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The history and facts of the subcamps of Nazi concentration camps
Facts about the satellite camps

History of Nazi subcamps

Labor camps under the command of major concentration camps

A red triangle the prisoners of concentration camps had to wear
Understanding the concentration camp system

To have a better understanding of the concentration camp system, one must know that nearly all of the main concentration camps (or Stammlagers) such as Auschwitz 1, Dachau, Buchenwald, Mittelbau Dora, Flossenbürg, Mauthausen, Ravensbrück, Neuengamme etc. had three types of work units (or Arbeitskommandos). The Arbeitskommandos can generally be divide into three categories:

Different commando's in main concentration camps



Prisoners worked within the boundaries of the main camp



Prisoners left the ​​main camp to work and returned to camp at the end of the day

Aussenlager or Sub camp

Satellite camp

Prisoners were accommodated outside of the main camp at or near the workplace.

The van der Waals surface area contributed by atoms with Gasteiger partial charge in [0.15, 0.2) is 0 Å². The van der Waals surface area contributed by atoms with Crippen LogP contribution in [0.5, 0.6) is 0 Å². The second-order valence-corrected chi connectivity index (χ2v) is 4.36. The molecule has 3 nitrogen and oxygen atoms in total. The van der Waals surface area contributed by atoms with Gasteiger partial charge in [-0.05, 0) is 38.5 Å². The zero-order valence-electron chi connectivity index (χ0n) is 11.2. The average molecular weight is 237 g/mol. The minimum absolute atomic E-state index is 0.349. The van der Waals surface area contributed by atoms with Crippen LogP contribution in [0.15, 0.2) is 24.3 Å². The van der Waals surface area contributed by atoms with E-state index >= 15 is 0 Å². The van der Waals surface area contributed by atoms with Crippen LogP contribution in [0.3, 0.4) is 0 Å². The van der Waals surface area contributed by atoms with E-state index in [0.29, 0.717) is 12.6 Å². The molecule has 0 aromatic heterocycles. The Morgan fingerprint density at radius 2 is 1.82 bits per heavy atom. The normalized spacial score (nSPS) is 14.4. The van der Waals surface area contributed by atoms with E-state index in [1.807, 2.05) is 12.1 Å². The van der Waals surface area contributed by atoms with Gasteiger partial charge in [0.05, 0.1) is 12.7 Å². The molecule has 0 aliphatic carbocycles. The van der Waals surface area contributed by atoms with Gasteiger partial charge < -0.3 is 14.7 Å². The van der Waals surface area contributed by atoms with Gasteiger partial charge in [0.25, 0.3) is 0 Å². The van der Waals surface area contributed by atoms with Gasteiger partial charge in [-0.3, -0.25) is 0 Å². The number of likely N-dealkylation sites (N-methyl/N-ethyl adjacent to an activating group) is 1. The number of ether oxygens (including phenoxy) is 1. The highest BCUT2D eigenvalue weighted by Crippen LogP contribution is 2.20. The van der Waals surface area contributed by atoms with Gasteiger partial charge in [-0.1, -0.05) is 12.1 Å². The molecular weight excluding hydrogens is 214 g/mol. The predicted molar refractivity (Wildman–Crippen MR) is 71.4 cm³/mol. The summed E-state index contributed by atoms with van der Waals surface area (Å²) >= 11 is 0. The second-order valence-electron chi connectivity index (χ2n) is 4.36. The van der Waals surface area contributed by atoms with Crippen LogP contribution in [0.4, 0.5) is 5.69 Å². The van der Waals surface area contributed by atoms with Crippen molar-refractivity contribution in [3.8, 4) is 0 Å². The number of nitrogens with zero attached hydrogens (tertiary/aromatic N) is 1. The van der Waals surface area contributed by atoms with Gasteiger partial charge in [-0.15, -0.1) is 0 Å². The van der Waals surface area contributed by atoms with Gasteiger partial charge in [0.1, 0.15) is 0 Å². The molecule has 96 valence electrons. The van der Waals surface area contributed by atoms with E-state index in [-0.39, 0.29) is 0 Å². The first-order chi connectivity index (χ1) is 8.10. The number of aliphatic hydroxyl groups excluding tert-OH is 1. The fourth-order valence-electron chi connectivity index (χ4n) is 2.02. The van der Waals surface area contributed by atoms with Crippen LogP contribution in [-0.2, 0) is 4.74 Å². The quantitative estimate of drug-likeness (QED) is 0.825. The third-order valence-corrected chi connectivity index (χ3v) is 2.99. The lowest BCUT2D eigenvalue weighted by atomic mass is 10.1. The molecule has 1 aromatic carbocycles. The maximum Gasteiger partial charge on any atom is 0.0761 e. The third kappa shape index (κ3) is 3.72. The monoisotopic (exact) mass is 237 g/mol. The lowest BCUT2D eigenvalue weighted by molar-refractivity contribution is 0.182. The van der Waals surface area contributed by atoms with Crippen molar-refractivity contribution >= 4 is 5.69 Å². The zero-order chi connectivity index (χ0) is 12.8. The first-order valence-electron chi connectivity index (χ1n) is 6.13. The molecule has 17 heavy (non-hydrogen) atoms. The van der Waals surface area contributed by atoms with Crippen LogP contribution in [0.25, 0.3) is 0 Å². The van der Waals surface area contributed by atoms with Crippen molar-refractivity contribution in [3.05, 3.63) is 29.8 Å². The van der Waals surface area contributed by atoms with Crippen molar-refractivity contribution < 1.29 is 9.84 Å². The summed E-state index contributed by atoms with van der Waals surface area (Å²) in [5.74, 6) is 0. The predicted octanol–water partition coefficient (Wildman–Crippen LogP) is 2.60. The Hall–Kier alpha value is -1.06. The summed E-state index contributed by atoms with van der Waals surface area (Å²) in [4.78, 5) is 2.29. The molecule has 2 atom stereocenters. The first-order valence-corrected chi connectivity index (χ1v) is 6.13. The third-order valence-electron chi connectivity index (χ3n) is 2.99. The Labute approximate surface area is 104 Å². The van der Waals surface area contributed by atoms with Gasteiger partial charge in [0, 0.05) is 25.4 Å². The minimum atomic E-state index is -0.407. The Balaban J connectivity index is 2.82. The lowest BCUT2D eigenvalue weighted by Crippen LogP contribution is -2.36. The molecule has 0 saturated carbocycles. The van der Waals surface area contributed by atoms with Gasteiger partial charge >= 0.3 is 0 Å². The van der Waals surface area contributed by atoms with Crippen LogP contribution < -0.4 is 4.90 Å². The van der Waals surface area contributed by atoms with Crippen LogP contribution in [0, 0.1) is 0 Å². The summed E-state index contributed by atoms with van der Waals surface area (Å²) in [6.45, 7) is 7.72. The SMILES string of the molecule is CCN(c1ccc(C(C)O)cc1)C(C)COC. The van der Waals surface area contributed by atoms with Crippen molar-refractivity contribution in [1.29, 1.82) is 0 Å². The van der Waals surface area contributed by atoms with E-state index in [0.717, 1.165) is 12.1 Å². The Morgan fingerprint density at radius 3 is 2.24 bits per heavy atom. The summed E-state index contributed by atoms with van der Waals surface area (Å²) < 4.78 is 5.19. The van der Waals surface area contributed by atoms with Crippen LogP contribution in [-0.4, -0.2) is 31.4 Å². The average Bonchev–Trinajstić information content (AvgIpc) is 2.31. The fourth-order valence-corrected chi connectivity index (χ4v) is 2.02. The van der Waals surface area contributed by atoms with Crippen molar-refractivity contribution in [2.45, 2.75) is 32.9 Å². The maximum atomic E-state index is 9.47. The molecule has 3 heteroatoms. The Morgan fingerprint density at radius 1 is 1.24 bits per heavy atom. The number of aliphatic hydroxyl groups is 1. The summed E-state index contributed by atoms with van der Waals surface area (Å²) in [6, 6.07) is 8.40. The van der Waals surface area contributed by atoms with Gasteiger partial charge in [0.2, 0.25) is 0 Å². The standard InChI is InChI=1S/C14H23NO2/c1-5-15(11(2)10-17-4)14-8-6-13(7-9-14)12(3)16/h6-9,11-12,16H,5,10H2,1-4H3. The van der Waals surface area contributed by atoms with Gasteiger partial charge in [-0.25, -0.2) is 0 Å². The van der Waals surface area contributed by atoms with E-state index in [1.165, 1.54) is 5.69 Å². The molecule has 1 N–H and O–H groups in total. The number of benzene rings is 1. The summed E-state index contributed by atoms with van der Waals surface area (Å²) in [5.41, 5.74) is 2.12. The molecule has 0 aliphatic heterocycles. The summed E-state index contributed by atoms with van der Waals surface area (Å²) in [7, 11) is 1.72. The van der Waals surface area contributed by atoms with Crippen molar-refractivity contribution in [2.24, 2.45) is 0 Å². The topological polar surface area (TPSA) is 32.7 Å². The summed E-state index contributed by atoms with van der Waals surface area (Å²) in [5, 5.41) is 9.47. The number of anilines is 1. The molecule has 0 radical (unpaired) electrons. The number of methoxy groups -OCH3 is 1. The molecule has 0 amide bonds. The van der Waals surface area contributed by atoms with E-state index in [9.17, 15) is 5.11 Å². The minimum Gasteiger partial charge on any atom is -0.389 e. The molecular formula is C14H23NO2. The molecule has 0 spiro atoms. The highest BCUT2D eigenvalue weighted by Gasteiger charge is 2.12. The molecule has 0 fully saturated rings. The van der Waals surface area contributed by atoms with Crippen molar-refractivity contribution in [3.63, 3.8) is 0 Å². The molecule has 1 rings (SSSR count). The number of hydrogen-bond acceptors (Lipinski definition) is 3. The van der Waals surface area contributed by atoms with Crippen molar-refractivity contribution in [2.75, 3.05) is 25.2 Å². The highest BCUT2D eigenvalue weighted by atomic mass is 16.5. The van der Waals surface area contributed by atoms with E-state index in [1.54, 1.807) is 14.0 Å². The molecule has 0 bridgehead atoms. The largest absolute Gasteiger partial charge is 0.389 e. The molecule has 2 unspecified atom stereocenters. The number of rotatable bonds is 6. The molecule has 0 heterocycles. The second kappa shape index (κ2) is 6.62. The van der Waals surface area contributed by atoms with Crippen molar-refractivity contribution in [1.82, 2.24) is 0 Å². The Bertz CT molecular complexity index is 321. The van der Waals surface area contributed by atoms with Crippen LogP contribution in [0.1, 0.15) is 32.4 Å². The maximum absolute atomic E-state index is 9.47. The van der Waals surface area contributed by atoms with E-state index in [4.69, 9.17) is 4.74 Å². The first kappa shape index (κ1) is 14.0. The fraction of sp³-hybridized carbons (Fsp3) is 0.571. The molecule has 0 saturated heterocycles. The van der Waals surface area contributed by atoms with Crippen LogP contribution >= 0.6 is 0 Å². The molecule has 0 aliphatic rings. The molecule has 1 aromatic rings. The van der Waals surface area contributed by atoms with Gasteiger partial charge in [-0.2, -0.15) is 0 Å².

What is a sub camp?

A sub camp can be described as a satellite camp (Aussenlager, Zweiglager or Nebenlager) or as a labour camp (Arbeitslager). Sometimes it was also referred to as an Aussenkommando (External Commando) or Sonderkommando (Special Commando). The various ways used to name the sub camps can lead to confusion in the interpretation of a sub camp.

The use of the terms such as (Aussenlager, Zweiglager, or Nebenlager) could suggest different variations of organisational structure of the sub camps in relation to the the main camp. BUut that is not the case. Former Auschwitz commandant Rudolf Höss, said on this matter: "They were all synonyms and were used at the same time.”

What kind of work did the prisoners have to do?

The nature of the forced labour could vary from oil and chemical production, coalmining, steel works, power plants, textile works, agriculture (farming) and forestry just to name a few. Mostly the work was to support the German war machine.

Camp jacket of a concentration camp prisoner

A camp jacket belonging to George Grojnowski. George was born in Radziejow, Poland, on the 23rd January 1927.
Copyright: Sidney Jewish Museum.